Clean air strategies are sought

April 24, 2003|by TARA REILLY

Washington County residents soon may be urged to keep clean air in mind when purchasing products or conducting daily activities.

County and state officials are working on local strategies that residents can take to control ozone pollution, even though Washington County has some of the cleanest air in the state, Tad Aburn of the Maryland Department of the Environment told the County Commissioners on Tuesday.

The county would have to follow more stringent federal restrictions handed down by the U.S. Environmental Protection Agency if it did not have local strategies in place. Those local measures would be part of an Early Action Compact, in which the EPA allows counties to voluntarily create their own pollution-controlling steps through the reduction of chemical emissions.

Ozone is a toxic gas that, when inhaled, can cause respiratory problems, chest pain, sore throats and other breathing problems, according to the EPA.


County Planning Director Robert Arch said Wednesday he did not yet know what those measures would be. He said he's working on setting up a public hearing on the matter within the next two weeks.

Some of the local steps might include promoting carpooling and the creation of Ozone Action Day Response programs, Aburn said.

The response programs would consist of ozone pollution reduction measures residents would be asked to follow on days when ozone levels are high.

Laurie Bucher, the Washington County Health Department's director of environmental health, said one option might be to ask residents to cut down on the use of volatile organic compounds, which are found in products including paint and hair spray.

Volatile organic compounds mix with sunlight to create ozone, Bucher said.

Aburn said that while Washington County's air is cleaner than other areas in the state, it sometimes has high ozone levels because of pollution floating in from upwind areas, such as the Ohio River valley, and the county's proximity to the Washington/Baltimore metropolitan area.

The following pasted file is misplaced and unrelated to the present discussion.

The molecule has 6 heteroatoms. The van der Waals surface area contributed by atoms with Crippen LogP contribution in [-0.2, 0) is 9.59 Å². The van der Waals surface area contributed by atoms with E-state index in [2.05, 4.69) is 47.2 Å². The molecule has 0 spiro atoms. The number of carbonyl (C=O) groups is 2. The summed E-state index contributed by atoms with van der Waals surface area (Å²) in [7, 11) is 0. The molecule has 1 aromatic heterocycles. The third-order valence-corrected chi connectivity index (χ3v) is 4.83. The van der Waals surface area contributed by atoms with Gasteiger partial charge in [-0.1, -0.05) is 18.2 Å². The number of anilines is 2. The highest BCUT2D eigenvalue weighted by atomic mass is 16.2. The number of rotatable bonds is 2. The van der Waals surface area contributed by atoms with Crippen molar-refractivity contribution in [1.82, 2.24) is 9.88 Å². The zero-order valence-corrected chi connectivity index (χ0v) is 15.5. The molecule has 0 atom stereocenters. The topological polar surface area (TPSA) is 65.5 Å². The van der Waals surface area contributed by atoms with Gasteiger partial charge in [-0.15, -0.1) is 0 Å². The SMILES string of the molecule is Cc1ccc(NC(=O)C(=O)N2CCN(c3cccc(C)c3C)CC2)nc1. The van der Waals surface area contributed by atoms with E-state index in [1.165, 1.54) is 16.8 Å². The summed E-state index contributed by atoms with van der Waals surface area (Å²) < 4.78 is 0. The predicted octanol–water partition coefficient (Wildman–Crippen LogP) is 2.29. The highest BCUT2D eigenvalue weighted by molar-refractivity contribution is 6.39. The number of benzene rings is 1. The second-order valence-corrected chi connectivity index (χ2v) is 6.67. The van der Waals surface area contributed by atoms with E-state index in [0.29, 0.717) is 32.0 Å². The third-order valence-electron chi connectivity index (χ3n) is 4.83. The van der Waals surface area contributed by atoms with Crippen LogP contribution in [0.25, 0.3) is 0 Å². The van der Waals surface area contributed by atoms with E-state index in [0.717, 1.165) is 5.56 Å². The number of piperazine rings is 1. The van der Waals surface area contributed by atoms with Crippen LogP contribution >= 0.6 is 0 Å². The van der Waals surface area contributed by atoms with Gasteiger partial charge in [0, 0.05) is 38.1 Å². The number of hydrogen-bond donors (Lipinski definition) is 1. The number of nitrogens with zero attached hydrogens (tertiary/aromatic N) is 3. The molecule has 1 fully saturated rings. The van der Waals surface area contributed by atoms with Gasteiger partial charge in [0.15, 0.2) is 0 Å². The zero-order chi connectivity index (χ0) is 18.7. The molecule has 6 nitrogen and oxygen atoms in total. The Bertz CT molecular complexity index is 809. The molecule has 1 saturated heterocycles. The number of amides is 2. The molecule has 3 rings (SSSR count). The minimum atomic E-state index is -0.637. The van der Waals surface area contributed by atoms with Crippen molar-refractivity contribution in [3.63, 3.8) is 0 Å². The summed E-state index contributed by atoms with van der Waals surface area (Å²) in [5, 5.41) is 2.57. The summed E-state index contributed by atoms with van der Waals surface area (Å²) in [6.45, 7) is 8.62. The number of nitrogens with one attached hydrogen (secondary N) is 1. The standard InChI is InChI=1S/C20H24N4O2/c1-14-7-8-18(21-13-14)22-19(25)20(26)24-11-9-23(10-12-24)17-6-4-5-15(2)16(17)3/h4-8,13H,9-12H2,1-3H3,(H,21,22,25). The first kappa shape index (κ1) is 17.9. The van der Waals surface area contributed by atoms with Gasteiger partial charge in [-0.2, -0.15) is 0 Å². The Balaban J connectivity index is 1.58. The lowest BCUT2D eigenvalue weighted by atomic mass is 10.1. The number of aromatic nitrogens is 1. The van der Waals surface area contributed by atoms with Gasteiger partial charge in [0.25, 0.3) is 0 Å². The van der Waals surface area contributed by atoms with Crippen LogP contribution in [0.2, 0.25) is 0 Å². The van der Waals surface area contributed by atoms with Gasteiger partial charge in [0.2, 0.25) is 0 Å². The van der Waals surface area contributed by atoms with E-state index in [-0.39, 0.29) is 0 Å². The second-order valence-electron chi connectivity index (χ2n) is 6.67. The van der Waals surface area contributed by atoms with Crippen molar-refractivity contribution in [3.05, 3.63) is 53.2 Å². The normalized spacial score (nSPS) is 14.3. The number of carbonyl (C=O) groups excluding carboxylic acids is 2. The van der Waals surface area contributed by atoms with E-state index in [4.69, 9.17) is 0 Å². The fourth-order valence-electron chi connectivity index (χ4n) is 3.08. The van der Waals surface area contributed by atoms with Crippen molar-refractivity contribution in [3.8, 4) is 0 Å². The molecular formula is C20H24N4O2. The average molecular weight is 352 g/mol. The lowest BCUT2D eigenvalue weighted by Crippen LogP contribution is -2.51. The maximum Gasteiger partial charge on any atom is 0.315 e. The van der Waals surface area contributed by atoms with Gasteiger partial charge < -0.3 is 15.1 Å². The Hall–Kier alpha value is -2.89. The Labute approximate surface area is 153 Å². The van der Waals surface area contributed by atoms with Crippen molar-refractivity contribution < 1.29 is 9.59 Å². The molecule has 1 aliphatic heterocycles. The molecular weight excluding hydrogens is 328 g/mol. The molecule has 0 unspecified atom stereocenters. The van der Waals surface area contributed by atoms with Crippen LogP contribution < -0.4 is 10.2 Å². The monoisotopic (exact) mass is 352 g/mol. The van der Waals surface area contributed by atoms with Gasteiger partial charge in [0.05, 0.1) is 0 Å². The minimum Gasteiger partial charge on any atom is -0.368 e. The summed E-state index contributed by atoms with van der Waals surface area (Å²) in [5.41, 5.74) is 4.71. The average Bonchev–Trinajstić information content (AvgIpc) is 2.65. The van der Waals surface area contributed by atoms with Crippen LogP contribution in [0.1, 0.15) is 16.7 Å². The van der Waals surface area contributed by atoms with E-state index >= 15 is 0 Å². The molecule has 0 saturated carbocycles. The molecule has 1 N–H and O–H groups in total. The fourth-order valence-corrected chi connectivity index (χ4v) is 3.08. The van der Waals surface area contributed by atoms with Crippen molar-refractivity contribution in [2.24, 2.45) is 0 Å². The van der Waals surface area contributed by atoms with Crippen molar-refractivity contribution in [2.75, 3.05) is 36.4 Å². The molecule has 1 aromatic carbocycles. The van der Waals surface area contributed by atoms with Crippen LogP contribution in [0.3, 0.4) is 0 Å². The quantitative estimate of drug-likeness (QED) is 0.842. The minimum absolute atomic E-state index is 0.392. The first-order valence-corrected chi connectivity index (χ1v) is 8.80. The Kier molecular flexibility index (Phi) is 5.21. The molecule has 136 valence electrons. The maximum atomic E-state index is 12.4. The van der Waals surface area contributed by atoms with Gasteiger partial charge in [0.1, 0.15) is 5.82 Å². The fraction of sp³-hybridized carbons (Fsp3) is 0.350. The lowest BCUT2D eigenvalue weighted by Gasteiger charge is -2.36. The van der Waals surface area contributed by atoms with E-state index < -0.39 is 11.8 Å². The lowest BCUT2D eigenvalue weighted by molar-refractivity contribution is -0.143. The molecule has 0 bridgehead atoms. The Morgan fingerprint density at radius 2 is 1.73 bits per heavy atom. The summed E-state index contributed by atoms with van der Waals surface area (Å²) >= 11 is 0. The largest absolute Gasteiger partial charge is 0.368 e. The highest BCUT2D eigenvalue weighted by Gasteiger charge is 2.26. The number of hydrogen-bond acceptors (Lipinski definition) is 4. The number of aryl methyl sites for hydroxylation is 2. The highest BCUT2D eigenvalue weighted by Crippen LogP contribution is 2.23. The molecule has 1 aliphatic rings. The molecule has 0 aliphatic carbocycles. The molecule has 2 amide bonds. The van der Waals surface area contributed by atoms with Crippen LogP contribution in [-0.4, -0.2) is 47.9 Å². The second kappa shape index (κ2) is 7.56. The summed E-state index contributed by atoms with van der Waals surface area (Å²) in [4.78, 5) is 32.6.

"Washington County is generally a cleaner county than a lot of the counties I'm used to working with," Aburn said.

Arch said the county usually has only a few high-level ozone days, which are typically muggy days in August.

He said that while the county can do some things that control ozone pollution, because much of it blows in from other areas, the county probably never will be able to get rid of it altogether.

"There's nothing we can really do about that that makes much of a difference," Arch said.

At least two Washington County Commissioners expressed concern over the EPA's regulations.

"I think it's a good idea to try to get out from the additional regulations," Commissioner William J. Wivell said of the Early Action Compact. "The question is: Are the additional regulations necessary?"

Wivell also questioned whether being known as a high-ozone area would hurt economic development.

"I don't really think we need it here," Commissioner John C. Munson said of the ozone pollution reduction measures.

Munson said he didn't think the measures would work because the county is close to other states that are having similar problems.

"It's probably going to float right over here anyway, and we're going to get blamed for having it," Munson said.

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